On November 15, 2016, the plaintiffs filed a proposed Second Amended Complaint and a motion for leave to file it (ECF Nos. 34, 35). The plaintiffs gave no reason for the late naming of the three new defendants identified in the proposed Second Amended Complaint. Indeed, the motion itself did not even refer to adding new defendants. The defendants objected on November 22, 2016 (ECF No. 36), stating that two of the new defendants, Cumberland County Sheriff's Deputies Scott Jordan and Lucas Hallet, had been identified as potential witnesses in their initial disclosures (the Scheduling Order deadline for initial disclosures was May 31, 2016, ECF No. 25). The defendants also noted that the plaintiffs did not serve any written discovery requests until September 23, 2016 (a date too late because the Scheduling Order warned that “absent some excusable circumstance, discovery initiatives must be undertaken so that the response of the opposing party is filed prior to the discovery deadline, ” here October 3, 2016). The defendants reported that nevertheless, by agreement they responded to the late discovery request on October 31, 2016, and on that date the identity of the third new defendant, John Fournier, emerged. Defs.' Objection to Pls.' Mot. for Leave to File a Second Am. Compl. 2 & n.2 (ECF No. 36). The plaintiffs filed no reply to the defendants' objection to their motion for leave to file a Second Amended Complaint.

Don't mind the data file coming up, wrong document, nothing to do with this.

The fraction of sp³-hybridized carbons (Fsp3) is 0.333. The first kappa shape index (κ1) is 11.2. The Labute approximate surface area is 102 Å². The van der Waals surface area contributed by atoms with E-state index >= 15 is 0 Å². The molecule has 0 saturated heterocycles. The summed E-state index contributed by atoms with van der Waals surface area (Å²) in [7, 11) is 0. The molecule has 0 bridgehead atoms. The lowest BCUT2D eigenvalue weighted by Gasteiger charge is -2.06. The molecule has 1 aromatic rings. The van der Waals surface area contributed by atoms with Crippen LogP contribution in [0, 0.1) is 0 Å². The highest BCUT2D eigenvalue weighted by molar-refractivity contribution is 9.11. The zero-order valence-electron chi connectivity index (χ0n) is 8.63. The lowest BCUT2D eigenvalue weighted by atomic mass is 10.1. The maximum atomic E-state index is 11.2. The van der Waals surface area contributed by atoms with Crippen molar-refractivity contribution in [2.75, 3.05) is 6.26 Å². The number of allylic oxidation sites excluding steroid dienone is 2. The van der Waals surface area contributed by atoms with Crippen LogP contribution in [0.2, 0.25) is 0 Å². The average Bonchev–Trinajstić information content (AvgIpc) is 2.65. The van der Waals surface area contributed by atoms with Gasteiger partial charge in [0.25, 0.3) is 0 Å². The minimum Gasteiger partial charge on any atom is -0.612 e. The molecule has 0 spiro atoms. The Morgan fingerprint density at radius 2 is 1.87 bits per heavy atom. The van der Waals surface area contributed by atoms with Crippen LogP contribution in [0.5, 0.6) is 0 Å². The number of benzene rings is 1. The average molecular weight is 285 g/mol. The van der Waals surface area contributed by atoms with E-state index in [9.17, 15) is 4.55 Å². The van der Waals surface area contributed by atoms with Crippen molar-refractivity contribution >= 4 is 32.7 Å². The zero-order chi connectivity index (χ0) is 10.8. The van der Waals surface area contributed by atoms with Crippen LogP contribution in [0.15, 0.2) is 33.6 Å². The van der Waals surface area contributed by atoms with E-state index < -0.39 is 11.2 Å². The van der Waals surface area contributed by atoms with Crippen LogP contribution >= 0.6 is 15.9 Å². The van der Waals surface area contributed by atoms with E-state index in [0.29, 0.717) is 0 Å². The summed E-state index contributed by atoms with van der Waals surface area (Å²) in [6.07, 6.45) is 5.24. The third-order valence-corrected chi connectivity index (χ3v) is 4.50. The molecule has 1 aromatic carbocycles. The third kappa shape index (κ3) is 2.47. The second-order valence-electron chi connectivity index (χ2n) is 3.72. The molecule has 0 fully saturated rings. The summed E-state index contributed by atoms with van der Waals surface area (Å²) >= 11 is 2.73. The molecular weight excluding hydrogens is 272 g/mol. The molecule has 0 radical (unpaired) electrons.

According to Federal Rule of Civil Procedure 15(a)(2), “[t]he court should freely give leave [to amend] when justice so requires.” After a Scheduling Order deadline has passed, however, the standard shifts to “good cause” for missing the deadline, Fed.R.Civ.P. 16(b)(4); Steir v. Girl Scouts of the USA, 383 F.3d 7, 12 (1st Cir. 2004); Northeast Drilling, Inc. v. Inner Space Servs., Inc., 243 F.3d 25, 36-37 (1st Cir. 2001) (ruling that a moving party must demonstrate “good cause” to join an additional party after the deadline imposed by the pretrial scheduling order). According to the First Circuit, “[t]his standard focuses on the diligence (or lack thereof) of the moving party more than it does on any prejudice to the party-opponent.” Steir, 383 F.3d at 12. Here, despite my pointing out the pleading issue and allowing the filing of a motion, the plaintiffs have given me no reason for their lack of diligence and no reason why I should allow their late joinder of parties. If they had, I might have pressed the defendants harder to elaborate on the prejudice they assert (possible conflicts of interest for the lawyer representing the defendants; need for additional discovery from the plaintiffs; adverse impact on the defense of the existing defendants), but there is no reason to do so, given the plaintiffs' failure to show a reason for the late joinder.